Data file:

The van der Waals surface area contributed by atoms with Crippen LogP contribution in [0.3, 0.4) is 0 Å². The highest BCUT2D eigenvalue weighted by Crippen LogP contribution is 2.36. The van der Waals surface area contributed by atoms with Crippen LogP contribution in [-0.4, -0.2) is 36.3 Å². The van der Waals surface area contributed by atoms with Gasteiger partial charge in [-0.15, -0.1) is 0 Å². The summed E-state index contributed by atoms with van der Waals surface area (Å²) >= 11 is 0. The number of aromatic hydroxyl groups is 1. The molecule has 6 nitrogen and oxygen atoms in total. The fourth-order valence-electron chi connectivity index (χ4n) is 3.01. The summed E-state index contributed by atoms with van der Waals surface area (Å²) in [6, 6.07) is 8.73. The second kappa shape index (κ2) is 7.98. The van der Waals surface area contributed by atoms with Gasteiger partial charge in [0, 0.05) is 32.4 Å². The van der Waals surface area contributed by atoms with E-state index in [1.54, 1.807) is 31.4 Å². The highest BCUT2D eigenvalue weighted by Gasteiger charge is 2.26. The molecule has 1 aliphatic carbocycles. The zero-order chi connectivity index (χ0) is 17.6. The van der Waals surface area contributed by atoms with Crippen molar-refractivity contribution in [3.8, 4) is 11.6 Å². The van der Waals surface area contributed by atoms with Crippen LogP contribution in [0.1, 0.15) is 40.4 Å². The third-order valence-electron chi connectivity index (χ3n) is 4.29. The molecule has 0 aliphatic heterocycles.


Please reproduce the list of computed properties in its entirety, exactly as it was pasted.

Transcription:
The van der Waals surface area contributed by atoms with Crippen LogP contribution in [0.3, 0.4) is 0 Å². The highest BCUT2D eigenvalue weighted by Crippen LogP contribution is 2.36. The van der Waals surface area contributed by atoms with Crippen LogP contribution in [-0.4, -0.2) is 36.3 Å². The van der Waals surface area contributed by atoms with Gasteiger partial charge in [-0.15, -0.1) is 0 Å². The summed E-state index contributed by atoms with van der Waals surface area (Å²) >= 11 is 0. The number of aromatic hydroxyl groups is 1. The molecule has 6 nitrogen and oxygen atoms in total. The fourth-order valence-electron chi connectivity index (χ4n) is 3.01. The summed E-state index contributed by atoms with van der Waals surface area (Å²) in [6, 6.07) is 8.73. The second kappa shape index (κ2) is 7.98. The van der Waals surface area contributed by atoms with Gasteiger partial charge in [0, 0.05) is 32.4 Å². The van der Waals surface area contributed by atoms with E-state index in [1.54, 1.807) is 31.4 Å². The highest BCUT2D eigenvalue weighted by Gasteiger charge is 2.26. The molecule has 1 aliphatic carbocycles. The zero-order chi connectivity index (χ0) is 17.6. The van der Waals surface area contributed by atoms with Crippen molar-refractivity contribution in [3.8, 4) is 11.6 Å². The van der Waals surface area contributed by atoms with Crippen LogP contribution in [0.1, 0.15) is 40.4 Å². The third-order valence-electron chi connectivity index (χ3n) is 4.29. The molecule has 0 aliphatic heterocycles.